Brain imaging provides an objective basis for the clinical inferences that direct individual patient management in the acute stroke setting. A brain CT or MRI scan is required for all patients with suspected stroke or transient ischemic attack. Thrombolytic therapy is arguably the most important aspect of acute stroke management; however, most decisions in acute stroke do not relate to this treatment. Stroke imaging must, therefore, provide information beyond the presence or absence of intracranial hemorrhage (ICH) and early evidence of a large infarct. Noncontrast CT and gradient-recalled echo MRI show comparable accuracy in the diagnosis of acute ICH. Diffusion-weighted MRI is more sensitive than noncontrast CT for differentiation of acute ischemic stroke from nonstroke conditions. Combined multimodal parenchymal, perfusion and vascular imaging with CT or MRI has the potential to identify patients with an ischemic penumbra that might be appropriate for acute reperfusion therapies. MRI identifies a broader range of acute and chronic cerebrovascular pathologies than does CT and, hence, could aid decisions about acute intervention, in-hospital management, and secondary prevention. Here, we present an overview of the diagnostic information that clinicians might gain from CT and MRI in the setting of acute stroke, along with the advantages and disadvantages of these techniques.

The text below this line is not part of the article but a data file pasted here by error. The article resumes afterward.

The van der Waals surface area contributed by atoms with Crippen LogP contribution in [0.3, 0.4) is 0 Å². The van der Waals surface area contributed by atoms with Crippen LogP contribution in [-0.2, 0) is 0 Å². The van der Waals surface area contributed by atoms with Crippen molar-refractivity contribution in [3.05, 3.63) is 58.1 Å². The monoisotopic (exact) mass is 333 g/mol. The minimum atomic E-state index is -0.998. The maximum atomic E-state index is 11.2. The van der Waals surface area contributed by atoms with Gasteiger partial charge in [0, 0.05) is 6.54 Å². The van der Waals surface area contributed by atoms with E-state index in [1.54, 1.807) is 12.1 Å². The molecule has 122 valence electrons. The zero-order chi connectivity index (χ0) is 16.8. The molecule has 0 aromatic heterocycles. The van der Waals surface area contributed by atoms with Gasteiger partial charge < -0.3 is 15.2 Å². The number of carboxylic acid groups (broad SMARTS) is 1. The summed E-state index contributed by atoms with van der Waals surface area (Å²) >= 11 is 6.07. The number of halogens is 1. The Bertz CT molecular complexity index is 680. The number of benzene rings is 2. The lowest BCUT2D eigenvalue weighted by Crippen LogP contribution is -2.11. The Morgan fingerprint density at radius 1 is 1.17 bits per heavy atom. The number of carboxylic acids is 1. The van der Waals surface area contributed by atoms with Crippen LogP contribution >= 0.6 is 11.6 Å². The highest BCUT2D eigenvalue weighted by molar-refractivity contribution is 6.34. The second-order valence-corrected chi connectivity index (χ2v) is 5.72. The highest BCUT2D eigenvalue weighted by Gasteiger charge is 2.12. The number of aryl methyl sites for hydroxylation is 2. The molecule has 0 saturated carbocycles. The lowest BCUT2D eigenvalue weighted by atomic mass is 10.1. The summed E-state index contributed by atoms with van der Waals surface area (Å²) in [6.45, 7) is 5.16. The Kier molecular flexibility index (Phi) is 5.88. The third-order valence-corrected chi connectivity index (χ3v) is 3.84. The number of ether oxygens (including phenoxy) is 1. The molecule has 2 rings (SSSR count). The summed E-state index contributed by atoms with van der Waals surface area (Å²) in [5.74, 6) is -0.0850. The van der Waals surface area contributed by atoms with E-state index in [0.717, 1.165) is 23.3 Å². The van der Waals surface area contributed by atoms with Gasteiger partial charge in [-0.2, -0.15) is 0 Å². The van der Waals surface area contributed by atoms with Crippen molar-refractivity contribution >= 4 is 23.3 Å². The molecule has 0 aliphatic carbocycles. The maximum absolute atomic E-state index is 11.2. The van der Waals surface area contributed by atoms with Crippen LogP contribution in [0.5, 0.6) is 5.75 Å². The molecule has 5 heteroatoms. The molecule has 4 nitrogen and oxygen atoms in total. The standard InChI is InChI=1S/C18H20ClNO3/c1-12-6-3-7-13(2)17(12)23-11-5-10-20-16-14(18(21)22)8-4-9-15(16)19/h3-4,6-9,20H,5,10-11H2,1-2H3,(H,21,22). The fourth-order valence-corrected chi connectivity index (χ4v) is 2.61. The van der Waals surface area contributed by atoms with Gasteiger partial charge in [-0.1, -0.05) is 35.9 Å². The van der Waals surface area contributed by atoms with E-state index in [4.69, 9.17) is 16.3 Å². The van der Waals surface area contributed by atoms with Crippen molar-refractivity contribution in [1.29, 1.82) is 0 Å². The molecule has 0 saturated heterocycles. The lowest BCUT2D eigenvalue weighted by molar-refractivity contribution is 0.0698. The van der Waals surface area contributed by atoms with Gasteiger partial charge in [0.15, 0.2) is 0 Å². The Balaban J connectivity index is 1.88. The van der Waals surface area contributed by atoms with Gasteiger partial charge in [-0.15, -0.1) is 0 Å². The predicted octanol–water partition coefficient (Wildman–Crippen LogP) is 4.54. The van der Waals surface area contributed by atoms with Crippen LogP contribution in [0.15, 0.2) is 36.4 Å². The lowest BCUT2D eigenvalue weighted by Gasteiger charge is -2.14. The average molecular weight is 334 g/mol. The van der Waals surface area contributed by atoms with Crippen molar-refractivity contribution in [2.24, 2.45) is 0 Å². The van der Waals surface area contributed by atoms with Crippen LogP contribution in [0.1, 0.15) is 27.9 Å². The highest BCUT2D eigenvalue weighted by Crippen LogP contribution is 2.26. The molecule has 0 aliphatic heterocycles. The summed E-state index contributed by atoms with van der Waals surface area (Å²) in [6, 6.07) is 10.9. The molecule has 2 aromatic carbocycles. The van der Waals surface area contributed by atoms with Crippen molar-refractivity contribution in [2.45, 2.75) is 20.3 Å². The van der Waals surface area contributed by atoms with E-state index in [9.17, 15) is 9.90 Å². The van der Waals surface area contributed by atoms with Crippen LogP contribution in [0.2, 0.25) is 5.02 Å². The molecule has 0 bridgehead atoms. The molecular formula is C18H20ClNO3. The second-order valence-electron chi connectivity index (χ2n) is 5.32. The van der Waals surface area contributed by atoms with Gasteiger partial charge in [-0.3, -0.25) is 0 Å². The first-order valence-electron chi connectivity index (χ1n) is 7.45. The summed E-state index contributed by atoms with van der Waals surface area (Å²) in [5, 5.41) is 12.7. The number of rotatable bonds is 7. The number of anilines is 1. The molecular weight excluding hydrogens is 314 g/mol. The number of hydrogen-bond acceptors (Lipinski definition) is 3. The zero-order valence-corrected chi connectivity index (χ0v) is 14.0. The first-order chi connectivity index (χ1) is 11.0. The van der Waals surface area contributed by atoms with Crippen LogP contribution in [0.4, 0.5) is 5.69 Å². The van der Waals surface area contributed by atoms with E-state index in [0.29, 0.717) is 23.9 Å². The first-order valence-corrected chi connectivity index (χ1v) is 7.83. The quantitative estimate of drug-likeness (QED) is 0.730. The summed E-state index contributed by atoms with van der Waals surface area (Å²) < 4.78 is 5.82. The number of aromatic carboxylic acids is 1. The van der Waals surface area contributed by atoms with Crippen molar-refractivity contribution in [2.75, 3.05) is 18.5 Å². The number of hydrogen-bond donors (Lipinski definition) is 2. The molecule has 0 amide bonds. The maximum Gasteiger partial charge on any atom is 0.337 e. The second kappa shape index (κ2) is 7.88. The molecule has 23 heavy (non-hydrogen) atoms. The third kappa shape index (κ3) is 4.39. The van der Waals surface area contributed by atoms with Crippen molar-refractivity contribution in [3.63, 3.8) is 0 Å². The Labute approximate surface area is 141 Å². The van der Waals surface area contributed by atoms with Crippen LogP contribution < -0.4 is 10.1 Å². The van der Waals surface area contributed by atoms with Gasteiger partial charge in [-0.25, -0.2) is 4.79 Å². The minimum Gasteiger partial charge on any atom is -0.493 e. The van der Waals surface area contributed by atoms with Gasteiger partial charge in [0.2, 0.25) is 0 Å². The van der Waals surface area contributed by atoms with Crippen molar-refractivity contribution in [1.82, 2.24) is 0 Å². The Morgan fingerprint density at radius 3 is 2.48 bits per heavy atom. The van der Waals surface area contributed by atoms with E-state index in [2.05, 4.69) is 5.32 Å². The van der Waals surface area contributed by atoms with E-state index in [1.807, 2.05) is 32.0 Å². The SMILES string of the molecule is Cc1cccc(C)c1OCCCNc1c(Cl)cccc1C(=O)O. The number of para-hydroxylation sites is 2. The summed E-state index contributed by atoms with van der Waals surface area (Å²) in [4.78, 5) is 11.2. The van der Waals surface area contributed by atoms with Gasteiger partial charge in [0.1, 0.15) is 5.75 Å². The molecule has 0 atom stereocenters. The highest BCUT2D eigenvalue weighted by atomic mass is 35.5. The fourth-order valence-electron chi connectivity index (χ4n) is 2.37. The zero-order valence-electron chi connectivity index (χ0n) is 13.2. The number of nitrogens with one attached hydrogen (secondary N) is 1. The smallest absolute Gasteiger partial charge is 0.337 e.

ASJC Scopus subject areas
- Clinical Neurology
- Cellular and Molecular Neuroscience